Despite the significant and growing burden it represents, awareness of NAFLD remains low amongst the global population and healthcare providers. This may be attributed to the stigma associated with its nomenclature, primarily stemming from terms such as “non-alcoholic” and “fatty”. A comprehensive understanding of this stigma, encompassing both patient and provider perspectives, is currently lacking.
This cross-sectional study aimed to investigate experiences and attitudes associated with NAFLD using two patient- and clinician-oriented, comprehensive surveys disseminated globally.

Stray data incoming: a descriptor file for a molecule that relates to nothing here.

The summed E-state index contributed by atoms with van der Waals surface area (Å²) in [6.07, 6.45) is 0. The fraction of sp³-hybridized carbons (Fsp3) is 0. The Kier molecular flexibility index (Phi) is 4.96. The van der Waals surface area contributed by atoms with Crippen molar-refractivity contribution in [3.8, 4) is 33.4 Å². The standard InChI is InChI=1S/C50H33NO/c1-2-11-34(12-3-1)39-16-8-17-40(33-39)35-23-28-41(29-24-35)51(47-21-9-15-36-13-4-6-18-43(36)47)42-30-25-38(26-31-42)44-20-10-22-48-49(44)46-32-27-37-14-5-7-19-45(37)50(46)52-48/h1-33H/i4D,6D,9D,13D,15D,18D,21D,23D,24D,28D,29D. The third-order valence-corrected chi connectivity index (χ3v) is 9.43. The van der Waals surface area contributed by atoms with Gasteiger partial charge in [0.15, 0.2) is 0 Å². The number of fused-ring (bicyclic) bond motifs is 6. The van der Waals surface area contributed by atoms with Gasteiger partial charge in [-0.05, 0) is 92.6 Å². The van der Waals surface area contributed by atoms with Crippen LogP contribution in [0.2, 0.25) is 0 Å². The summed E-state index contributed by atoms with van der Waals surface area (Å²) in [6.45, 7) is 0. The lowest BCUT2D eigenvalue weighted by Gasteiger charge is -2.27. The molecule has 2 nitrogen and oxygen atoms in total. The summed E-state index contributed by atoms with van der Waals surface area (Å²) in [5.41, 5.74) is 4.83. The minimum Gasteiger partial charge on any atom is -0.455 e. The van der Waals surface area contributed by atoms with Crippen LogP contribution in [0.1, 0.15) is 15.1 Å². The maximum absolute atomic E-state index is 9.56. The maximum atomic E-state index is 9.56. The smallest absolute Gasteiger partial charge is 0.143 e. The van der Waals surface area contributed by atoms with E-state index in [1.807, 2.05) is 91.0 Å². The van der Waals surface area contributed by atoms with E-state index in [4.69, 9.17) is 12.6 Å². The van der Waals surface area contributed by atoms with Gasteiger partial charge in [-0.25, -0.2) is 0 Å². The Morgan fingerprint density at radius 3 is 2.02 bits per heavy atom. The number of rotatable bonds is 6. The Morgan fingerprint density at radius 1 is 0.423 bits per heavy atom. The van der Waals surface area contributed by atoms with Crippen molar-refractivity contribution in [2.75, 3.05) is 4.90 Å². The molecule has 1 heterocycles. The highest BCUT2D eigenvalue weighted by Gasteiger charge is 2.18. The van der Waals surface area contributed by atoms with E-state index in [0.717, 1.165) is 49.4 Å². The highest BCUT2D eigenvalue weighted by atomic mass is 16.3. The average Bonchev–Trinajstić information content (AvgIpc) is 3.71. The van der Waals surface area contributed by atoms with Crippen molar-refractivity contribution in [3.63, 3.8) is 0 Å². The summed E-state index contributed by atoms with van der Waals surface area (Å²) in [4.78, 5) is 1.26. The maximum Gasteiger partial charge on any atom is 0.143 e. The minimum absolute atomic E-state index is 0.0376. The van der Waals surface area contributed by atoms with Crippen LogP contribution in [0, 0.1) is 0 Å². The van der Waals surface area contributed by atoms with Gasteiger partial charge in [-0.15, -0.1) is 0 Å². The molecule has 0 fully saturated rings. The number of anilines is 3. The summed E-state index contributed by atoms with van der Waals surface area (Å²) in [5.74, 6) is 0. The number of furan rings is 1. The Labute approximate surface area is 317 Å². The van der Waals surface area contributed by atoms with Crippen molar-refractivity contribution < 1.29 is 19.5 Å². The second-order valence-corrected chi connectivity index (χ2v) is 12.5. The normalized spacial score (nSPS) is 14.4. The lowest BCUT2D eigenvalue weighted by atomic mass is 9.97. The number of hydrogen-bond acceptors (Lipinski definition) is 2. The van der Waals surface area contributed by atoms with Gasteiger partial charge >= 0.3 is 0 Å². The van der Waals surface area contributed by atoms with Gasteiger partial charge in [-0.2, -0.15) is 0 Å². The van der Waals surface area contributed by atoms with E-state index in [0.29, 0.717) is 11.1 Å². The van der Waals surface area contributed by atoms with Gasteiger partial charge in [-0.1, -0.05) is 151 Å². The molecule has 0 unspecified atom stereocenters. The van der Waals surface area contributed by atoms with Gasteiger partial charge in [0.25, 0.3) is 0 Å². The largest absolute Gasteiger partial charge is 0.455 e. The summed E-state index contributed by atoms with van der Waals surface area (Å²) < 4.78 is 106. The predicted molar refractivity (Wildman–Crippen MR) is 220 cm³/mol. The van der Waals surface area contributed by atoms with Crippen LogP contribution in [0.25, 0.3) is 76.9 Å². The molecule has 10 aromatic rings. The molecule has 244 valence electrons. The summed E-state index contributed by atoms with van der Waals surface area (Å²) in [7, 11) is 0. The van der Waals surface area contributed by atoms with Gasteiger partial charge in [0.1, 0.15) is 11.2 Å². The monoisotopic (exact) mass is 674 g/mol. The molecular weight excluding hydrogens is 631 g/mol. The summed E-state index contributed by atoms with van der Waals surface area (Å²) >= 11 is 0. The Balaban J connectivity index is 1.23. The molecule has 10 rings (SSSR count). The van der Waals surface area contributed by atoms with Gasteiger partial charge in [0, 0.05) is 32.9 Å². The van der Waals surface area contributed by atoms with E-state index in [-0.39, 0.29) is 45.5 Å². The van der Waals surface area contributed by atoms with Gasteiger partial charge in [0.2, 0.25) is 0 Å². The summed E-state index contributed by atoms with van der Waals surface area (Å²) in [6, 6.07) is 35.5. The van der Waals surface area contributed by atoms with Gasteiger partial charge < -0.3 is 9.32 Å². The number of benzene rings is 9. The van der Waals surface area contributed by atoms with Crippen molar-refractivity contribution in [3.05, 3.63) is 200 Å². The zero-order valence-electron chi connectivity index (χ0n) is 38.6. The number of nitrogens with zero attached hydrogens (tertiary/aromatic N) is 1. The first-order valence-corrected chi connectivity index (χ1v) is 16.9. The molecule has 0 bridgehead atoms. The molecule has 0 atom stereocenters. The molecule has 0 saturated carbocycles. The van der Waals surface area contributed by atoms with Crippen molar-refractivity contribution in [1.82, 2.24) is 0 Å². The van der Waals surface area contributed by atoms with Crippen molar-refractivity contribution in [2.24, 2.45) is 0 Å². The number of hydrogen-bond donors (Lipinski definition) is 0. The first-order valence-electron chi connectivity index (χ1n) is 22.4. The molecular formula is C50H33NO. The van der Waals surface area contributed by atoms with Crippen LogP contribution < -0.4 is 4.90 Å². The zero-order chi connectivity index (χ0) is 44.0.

Patient and provider responses varied by region. Of all 1976 patients who completed the survey, 48% reported that they had disclosed their diagnosis to family and friends. The term “fatty liver” was the most commonly used descriptor for their condition. Patients most commonly reported feeling neutral towards MAFLD’s nomenclature, although discomfort regarding the term “fatty liver disease” was noted amongst US and South Asian patients. Ultimately, patients felt that the term “obesity” was more stigmatising than “fatty”. In contrast, providers most commonly reported stigma for the terms “fatty” (38%) and “non-alcoholic” (34%), and emphasised difficulties in effectively communicating about MAFLD and its management via weight loss. These difficulties stemmed from patients’ lack of motivation to enact lifestyle changes as well as insufficient training in weight loss- and obesity-centred communication. These findings highlight a divergence between clinicians and patients regarding stigma and underscore the need for education to improve patient-provider dialogue.